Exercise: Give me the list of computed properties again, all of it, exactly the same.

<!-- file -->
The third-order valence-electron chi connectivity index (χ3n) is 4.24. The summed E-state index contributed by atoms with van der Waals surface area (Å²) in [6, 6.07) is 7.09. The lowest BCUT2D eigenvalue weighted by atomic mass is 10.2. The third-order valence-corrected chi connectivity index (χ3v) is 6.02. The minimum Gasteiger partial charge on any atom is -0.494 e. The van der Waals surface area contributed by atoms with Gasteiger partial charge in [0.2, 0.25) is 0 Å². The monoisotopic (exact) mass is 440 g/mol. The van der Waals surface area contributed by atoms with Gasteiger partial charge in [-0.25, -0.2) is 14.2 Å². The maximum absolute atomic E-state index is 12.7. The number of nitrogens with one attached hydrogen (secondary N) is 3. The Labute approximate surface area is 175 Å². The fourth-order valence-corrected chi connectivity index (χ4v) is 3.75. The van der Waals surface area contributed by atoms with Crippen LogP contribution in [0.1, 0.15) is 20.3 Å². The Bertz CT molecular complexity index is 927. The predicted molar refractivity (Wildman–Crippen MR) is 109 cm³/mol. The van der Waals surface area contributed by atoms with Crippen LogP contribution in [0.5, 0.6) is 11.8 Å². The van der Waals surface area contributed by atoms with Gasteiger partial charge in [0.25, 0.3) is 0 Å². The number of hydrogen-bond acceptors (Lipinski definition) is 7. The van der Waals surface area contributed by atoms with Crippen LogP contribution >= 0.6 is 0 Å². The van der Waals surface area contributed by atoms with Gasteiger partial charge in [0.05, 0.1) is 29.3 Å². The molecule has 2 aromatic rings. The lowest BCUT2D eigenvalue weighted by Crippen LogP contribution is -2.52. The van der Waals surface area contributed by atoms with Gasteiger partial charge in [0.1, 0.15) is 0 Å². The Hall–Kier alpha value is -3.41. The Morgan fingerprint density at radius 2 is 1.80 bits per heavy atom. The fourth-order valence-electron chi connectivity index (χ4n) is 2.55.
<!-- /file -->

The third-order valence-electron chi connectivity index (χ3n) is 4.24. The summed E-state index contributed by atoms with van der Waals surface area (Å²) in [6, 6.07) is 7.09. The lowest BCUT2D eigenvalue weighted by atomic mass is 10.2. The third-order valence-corrected chi connectivity index (χ3v) is 6.02. The minimum Gasteiger partial charge on any atom is -0.494 e. The van der Waals surface area contributed by atoms with Gasteiger partial charge in [0.2, 0.25) is 0 Å². The monoisotopic (exact) mass is 440 g/mol. The van der Waals surface area contributed by atoms with Gasteiger partial charge in [-0.25, -0.2) is 14.2 Å². The maximum absolute atomic E-state index is 12.7. The number of nitrogens with one attached hydrogen (secondary N) is 3. The Labute approximate surface area is 175 Å². The fourth-order valence-corrected chi connectivity index (χ4v) is 3.75. The van der Waals surface area contributed by atoms with Crippen LogP contribution in [0.1, 0.15) is 20.3 Å². The Bertz CT molecular complexity index is 927. The predicted molar refractivity (Wildman–Crippen MR) is 109 cm³/mol. The van der Waals surface area contributed by atoms with Crippen LogP contribution in [0.5, 0.6) is 11.8 Å². The van der Waals surface area contributed by atoms with Gasteiger partial charge in [0.25, 0.3) is 0 Å². The number of hydrogen-bond acceptors (Lipinski definition) is 7. The van der Waals surface area contributed by atoms with Crippen LogP contribution >= 0.6 is 0 Å². The van der Waals surface area contributed by atoms with Gasteiger partial charge in [0.05, 0.1) is 29.3 Å². The molecule has 2 aromatic rings. The lowest BCUT2D eigenvalue weighted by Crippen LogP contribution is -2.52. The van der Waals surface area contributed by atoms with Gasteiger partial charge in [0.1, 0.15) is 0 Å². The Hall–Kier alpha value is -3.41. The Morgan fingerprint density at radius 2 is 1.80 bits per heavy atom. The fourth-order valence-electron chi connectivity index (χ4n) is 2.55.